In the Book of Mormon there’s a scripture that’s been on my mind a lot lately:
Do not suppose, because it has been spoken concerning restoration, that ye shall be restored from sin to happiness. Behold, I say unto you, wickedness never was happiness. (Alma 41:10)
That phrase “wickedness never was happiness” has been on a loop in my head. It’s not safe to assume that the Lord means that anyone who goes against His will is miserable and those that follow His will are in a constant state of happiness. In fact, there’s a number of reasons why that’s not a safe assumption. Here’s a few:
- All of God’s children are at different levels of understanding and therefore have different understandings of His will.
- Heavenly Father’s timing should always be considered. One of my favorite quotes is by Elder Richard G. Scott, he says: “Just when all seems to be going right, challenges often come in multiple doses applied simultaneously. When those trials are not consequences of your disobedience, they are evidence that the Lord feels you are prepared to grow more (see Prov. 3:11–12). He therefore gives you experiences that stimulate growth, understanding, and compassion which polish you for your everlasting benefit. To get you from where you are to where He wants you to be requires a lot of stretching, and that generally entails discomfort and pain.” This suggests that misery/discomfort/sadness can happen to anyone, not just the disobedient.
- People can seem happier or more sad than they really are (see: all social media). Duplicity seems to be a very common trend today.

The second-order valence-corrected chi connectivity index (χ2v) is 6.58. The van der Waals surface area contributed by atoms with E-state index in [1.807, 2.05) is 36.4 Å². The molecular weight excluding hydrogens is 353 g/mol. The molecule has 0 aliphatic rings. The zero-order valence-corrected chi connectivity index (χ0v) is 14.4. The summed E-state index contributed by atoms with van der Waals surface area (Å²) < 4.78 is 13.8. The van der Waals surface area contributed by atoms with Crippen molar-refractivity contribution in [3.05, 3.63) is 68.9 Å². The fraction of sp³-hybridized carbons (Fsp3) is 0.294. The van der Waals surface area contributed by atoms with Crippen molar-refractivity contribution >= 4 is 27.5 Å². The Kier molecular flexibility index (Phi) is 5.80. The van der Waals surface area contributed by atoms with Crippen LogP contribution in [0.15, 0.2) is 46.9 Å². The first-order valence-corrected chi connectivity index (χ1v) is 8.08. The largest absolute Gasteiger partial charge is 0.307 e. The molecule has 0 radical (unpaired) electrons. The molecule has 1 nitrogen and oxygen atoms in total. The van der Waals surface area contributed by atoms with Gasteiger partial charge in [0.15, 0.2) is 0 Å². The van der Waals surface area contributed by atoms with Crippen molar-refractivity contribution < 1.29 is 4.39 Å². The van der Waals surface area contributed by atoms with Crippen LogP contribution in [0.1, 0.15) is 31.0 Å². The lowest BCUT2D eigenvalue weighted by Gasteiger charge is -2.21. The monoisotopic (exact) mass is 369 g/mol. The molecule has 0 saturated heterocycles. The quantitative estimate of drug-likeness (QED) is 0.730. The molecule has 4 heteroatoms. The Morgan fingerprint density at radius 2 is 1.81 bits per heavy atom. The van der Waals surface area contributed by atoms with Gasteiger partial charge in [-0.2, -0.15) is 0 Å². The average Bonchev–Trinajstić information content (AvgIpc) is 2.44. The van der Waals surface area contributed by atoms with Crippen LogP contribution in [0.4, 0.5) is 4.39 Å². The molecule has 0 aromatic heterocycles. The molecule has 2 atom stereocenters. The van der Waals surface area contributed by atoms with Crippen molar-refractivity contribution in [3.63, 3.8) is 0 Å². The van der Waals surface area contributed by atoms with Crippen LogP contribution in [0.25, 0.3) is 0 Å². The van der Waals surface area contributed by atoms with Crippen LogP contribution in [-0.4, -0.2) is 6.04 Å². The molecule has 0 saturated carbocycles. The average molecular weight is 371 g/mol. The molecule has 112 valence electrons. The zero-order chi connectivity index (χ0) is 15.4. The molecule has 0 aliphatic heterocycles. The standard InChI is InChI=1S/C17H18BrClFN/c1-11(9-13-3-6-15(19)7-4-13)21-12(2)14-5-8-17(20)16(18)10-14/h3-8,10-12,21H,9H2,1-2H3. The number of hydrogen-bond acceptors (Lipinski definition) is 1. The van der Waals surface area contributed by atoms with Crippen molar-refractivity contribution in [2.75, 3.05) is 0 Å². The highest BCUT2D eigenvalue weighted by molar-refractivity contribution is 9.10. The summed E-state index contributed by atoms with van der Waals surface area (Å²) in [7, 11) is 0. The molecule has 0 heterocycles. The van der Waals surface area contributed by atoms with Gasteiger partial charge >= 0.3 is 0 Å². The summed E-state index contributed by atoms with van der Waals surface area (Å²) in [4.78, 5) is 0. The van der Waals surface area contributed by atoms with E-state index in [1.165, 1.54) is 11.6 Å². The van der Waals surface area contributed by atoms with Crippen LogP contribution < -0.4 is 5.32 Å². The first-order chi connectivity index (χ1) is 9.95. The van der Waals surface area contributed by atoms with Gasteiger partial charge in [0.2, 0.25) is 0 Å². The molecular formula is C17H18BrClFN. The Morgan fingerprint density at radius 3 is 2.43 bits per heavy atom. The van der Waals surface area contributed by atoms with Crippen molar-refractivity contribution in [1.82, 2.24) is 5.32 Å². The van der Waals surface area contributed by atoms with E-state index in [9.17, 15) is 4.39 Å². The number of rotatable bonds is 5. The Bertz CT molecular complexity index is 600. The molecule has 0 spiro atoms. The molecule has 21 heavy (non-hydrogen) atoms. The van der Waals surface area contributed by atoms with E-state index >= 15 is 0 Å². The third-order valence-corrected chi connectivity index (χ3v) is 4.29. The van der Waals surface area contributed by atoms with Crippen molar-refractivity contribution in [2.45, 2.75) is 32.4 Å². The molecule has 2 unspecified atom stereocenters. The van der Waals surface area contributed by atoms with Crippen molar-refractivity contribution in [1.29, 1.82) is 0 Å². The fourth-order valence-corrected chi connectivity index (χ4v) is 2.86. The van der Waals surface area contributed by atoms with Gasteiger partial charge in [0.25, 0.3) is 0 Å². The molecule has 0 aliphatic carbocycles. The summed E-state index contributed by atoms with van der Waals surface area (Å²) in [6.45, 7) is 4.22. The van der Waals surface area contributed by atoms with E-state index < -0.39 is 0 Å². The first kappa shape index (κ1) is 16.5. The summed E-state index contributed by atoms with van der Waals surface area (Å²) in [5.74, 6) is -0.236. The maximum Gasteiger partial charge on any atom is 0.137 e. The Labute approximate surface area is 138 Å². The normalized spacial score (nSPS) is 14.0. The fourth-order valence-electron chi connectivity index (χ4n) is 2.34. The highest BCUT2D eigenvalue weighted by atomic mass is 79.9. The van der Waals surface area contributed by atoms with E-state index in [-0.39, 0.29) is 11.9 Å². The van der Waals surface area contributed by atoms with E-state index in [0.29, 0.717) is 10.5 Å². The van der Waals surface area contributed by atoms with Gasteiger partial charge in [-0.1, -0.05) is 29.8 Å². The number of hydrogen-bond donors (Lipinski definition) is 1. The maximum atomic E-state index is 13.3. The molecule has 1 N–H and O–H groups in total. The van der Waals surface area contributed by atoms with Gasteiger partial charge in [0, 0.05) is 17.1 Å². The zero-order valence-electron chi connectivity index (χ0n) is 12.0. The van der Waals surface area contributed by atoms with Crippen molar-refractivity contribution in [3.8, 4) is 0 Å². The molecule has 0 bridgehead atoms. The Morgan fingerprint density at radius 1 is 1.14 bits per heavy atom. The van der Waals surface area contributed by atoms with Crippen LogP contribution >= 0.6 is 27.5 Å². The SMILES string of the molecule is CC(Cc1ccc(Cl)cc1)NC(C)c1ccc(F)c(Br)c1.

It’s not until I examine the rest of the scripture (and not just those four words) that I begin to understand what Alma is teaching. The happiness Alma is talking of is not a momentary feeling, a feeling even the disobedient can have. Rather the use of the word “restoration” would mean repairing something that is broken and returning it to a more perfect condition. We are all broken from the happiness the Lord offers us because of the Fall. This type of happiness is not an immediate one, but rather a future mending and return to an eternal happiness, which can only come in eternity through the Atonement of Christ.
Being righteous does not automatically bring happiness, like some sort of drug. Personally, being righteous has only provided me with blessings and small glimpses of eternal happiness. In fact, I believe the best blessing I get from being obedient is that my resiliency increases. Resilience is defined as:
The capability of a strained body to recover its size and shape after deformation caused especially by compressive stress
An ability to recover from or adjust easily to misfortune or change.
When I’m obeying the commandments as best as I can, striving to follow His will, and keeping His timing in mind is when I am most able to bounce back from sorrow to joy. Life is full of challenges: death of loved ones, losing jobs, divorce, illness, injury, just to name a few. I am thankful that Heavenly Father continues to bless me with an ability to be resilient and to capability to move forward during the challenges in life.
So, yes, wickedness never was happiness. Not eternally speaking. And, no, righteousness doesn’t guarantee a non-stop life of bliss and smiling. But, choosing to follow Christ assures us that we can make it through mortality resiliently and eventually live in a state of eternal happiness.